7. What consideration (given age and understanding) should be given those wishes and feelings?
8. & 9. were not relevant here.
Every item in this list had been assessed in G’s favour by Southwark. Therefore the s.20 duty had arisen and Southwark could not side step it. This was enough to decide the appeal. [para 28].
The Secretary of State’s submissions were clear as to the result. But on s.17, while the Local Authority Circular LAC (2003) stressed that the ‘power to provide accommodation under s.17 will almost always concern children neding to be accommodated with their families’, it also said that ‘there may be cases where a lone child who needs help with accommodation, but does not need to be looked after, might appropriately be assisted under s.17’. But before deciding this, the LA should carry out an assessment which should first establish if the child met the s.20(1) criteria. The Circular noted that some ‘older asylum seeking children had refused to become looked after although the CA was their only means of support’. In these cases, the Circular suggested that although the S.20(1) duty might appeared to be triggered, the LA might judge him competent to look after himself and provide help with accommodation without making him a looked after child.
Baroness Hale makes clear that, while this specific example might not trigger a s.20 duty by the step by step analysis above, insofar as the Circular suggests that the LA might have a choice between s.17 and s.20 based on whether the child needs to be ‘looked after’, it is incorrect. An evaluative judgment may be involved, but not a discretion [para 31].
The SoS submissions that once assessment has been completed and rehabilitation with the family failed, a child’s long term interests might be best served by support to move to independent living, raised the prospect of the LA deciding that the child was no longer in need. But the whole purpose of the leaving care provisions was to ensure help with moving to independent living of the sort normally expected from families. LAs ‘should be slow to conclude that a child was no longer “in need” because he did not need that help or because it could be provided in other ways. [para 32].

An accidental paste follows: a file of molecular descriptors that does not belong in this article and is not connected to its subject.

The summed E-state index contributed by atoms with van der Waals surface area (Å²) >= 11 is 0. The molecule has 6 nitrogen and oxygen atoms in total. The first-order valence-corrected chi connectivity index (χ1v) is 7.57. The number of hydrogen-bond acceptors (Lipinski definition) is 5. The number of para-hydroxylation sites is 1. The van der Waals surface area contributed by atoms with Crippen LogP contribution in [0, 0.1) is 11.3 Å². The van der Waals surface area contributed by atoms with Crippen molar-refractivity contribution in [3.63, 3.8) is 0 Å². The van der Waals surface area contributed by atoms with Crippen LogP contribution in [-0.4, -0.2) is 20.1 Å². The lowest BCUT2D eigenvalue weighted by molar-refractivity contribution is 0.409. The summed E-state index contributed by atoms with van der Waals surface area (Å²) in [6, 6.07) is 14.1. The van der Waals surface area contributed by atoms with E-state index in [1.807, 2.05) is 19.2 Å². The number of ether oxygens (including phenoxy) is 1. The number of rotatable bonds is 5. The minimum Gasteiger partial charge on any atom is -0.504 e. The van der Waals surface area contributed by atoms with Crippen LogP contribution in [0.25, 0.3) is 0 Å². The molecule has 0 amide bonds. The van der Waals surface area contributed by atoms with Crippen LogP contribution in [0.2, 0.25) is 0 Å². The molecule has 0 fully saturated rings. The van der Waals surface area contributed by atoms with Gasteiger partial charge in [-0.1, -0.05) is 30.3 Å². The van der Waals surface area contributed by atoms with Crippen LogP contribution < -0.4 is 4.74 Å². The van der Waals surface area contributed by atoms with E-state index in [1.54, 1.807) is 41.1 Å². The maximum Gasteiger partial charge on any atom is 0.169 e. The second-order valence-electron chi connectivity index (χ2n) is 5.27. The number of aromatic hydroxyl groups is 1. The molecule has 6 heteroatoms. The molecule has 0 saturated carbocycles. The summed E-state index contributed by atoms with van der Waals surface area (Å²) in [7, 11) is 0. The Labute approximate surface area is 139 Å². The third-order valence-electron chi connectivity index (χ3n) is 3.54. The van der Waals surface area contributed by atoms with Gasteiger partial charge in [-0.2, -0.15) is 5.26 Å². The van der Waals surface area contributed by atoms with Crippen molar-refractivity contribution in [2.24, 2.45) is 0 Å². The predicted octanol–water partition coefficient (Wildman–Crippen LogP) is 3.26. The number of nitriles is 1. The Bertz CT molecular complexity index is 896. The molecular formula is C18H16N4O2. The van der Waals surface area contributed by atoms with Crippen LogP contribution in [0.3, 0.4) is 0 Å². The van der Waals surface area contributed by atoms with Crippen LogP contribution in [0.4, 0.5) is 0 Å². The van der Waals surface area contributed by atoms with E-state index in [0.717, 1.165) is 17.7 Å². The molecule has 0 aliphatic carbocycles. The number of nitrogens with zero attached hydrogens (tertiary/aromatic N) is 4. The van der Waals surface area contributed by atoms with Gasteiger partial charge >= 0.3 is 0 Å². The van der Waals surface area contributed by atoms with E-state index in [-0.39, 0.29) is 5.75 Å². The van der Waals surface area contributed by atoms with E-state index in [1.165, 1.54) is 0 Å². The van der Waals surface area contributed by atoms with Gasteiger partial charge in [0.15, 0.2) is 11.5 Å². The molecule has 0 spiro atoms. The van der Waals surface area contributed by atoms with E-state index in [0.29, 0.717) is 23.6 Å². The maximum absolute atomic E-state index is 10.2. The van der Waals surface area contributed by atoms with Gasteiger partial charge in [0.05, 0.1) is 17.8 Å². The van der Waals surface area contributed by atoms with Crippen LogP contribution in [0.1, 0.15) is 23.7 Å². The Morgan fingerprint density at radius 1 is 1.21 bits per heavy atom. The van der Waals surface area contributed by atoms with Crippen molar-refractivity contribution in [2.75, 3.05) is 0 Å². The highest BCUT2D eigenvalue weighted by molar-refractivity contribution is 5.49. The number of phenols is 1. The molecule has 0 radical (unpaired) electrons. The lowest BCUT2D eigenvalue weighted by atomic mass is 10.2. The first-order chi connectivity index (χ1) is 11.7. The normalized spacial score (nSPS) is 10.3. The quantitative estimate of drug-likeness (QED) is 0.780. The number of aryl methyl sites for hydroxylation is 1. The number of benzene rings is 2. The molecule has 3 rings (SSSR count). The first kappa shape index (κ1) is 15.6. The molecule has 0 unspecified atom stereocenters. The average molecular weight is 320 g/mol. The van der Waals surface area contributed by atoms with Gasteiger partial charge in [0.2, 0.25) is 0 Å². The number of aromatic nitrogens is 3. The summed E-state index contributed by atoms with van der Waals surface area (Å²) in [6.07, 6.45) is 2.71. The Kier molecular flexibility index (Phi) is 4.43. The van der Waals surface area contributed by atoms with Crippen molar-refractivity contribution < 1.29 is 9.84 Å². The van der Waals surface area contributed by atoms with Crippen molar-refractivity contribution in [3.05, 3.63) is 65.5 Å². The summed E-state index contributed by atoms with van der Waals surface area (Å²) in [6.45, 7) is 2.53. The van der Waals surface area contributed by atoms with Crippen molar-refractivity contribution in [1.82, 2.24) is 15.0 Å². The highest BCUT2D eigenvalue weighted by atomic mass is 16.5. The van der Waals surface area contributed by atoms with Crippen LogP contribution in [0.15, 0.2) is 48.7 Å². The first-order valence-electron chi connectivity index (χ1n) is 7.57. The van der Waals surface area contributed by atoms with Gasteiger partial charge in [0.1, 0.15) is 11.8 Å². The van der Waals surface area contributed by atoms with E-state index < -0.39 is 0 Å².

Children’s Authorities have the power, under s.27 CA 1989 to ask other authorities, including housing, for help in the exercise of their functions, and that help must be provided if not prejudicial to the asked authority’s functions. This does not mean passing the buck on responsibilities, but assistance with discharging its duties. A housing authority cold be asked to make available a certain amount of suitable accommodation. [para 33]
Appeal allowed. G was accommodated under s.20 and is a ‘relevant child’ for s.23A(2) CA 1989.
Congratulations to Counsel for G, Ian Wise & Azeem Suterwalla, and particularly to solicitor Oliver Studdert of Fisher Meredith for seeing this one all the way through.